Europe floods: 'German Greta' criticises politicians' 'almost hypocritical' short-term support and lack of long-term action on climate change

·3-min read

The climate activist known as the "German Greta" has accused her country's government of offering short-term support for flooding victims while failing on long-term climate change prevention.

Luisa Neubauer said what frustrates many people is that "the government is willing to support [those in need due to flooding] in the short term, while long-term measures, meaning effective climate action, meaning effective prevention, is not something that is being discussed".

"And that is, in a sense, almost hypocritical," she added.

The 25-year-old rose to prominence in 2019 as one of the main organisers of global climate change school strikes.

Germany has ratified the Paris Agreement which commits to slashing greenhouse gas emissions and has agreed to try to limit global warming to 1.5C above pre-industrial levels. But the "Greta of Germany" says action has not met rhetoric.

Ms Neubauer suggested German Chancellor Angela Merkel and other other members of the government were "really happy and enthusiastic when it comes to talking about what they want to do in order to protect us from the climate breakdown".

"Yet when it comes to action, we see that effectively the government is working towards a three, four, five degrees warmer world instead of sticking to 1.5C pledges," she said.

This is the second major accusation of hypocrisy levelled at the German government today. Earlier, some called it out for considering gas extraction in the Arctic while complaining of climate change impacts in the form of this week's catastrophic flooding, which has killed more than 120 people and devastated homes.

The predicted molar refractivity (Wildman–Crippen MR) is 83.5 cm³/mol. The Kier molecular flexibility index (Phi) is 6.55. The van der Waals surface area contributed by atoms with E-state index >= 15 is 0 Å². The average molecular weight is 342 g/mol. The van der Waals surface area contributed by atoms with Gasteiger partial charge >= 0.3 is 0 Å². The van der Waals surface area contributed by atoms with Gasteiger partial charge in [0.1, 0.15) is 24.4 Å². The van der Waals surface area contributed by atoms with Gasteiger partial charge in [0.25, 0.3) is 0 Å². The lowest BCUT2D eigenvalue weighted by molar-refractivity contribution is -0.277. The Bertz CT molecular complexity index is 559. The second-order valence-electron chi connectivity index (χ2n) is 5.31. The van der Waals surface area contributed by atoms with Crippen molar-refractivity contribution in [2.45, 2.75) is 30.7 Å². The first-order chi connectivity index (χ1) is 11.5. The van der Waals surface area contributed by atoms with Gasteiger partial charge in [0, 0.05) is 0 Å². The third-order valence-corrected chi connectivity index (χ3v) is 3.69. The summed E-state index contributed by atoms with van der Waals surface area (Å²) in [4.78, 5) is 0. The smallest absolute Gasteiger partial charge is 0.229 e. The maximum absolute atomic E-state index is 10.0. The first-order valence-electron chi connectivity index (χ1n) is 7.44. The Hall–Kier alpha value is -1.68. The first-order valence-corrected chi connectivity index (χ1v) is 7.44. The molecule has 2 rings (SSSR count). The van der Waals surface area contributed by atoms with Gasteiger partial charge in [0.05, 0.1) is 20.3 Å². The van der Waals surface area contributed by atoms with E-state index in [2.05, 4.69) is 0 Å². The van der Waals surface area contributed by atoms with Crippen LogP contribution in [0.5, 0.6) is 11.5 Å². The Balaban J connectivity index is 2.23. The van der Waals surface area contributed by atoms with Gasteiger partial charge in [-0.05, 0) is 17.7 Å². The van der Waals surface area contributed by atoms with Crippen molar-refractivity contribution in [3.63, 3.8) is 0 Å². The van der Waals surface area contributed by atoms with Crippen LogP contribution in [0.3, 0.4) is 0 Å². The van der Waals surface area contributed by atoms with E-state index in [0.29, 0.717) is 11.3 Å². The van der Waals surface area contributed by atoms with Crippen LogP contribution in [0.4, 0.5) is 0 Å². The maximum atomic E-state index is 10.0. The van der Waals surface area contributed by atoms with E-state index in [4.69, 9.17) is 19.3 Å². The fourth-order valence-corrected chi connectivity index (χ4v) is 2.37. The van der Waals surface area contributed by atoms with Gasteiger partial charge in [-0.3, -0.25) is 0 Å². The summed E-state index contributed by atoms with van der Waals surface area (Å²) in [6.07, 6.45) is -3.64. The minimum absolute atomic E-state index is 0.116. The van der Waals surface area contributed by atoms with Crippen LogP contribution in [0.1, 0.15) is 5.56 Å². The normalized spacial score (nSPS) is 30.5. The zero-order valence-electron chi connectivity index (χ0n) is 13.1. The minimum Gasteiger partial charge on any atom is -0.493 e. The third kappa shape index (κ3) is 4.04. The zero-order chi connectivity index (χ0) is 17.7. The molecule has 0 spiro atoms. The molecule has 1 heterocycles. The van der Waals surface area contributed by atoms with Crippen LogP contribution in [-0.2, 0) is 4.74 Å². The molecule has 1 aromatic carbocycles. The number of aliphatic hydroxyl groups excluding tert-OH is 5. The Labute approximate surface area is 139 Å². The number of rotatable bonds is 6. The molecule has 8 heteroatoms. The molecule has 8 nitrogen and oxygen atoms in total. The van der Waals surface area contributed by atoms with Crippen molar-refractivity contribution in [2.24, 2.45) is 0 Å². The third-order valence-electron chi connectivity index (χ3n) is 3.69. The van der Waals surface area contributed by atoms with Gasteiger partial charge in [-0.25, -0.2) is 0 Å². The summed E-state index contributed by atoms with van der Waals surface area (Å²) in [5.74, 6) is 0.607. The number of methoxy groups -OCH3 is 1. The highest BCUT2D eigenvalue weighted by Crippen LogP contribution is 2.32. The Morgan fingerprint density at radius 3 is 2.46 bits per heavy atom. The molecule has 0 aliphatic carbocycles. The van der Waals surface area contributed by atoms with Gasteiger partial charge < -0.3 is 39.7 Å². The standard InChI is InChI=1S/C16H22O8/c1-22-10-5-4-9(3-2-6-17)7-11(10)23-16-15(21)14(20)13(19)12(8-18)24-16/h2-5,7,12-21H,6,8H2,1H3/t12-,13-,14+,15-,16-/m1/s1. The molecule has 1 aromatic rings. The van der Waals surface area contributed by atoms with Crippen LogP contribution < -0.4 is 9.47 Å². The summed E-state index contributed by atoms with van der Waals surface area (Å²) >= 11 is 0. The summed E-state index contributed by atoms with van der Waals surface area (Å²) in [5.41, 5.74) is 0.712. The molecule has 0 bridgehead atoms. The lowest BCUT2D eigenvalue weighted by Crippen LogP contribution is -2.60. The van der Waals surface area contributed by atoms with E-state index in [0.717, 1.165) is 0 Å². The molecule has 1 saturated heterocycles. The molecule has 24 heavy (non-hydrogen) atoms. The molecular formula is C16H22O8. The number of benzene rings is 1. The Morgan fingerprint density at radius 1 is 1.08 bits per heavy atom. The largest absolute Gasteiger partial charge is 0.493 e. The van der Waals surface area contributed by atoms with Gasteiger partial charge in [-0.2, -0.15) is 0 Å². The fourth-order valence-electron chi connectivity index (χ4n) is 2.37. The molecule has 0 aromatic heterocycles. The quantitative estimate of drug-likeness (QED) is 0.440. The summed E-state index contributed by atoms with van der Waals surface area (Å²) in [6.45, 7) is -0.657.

The activist called for measures including a commitment to phase out coal power plants by 2030 rather than 2038, an end to all new fossil fuel infrastructure including the new gas pipeline Nord Stream 2, reconsidering whether new large roads are needed and incentivising the shift from combustion engines towards electrification.

"So there are a million things that need to be done, there are great plans provided by think tanks and economists and institutions. And it's time for the government really to listen to the science there," said Ms Neubauer.

"We will pressure them for drastic measures, for political consequences coming from this catastrophe."

Meanwhile, Ms Merkel expressed her sorrow over the loss of life during a news conference with US President Joe Biden in Washington on Thursday and vowed to support families.

"I grieve for those who have lost their lives in this disaster," said Ms Merkel, who has promised help for communities.

"We still don't know the number, but it will be many. The full extent of this tragedy will only be seen in the coming days."

Sky News has launched the first daily prime time news show dedicated to climate change.

The Daily Climate Show is broadcast at 6.30pm and 9.30pm Monday to Friday on Sky News, the Sky News website and app, on YouTube and Twitter.

Hosted by Anna Jones, it follows Sky News correspondents as they investigate how global warming is changing our landscape and how we all live our lives.

The show also highlights solutions to the crisis and how small changes can make a big difference.

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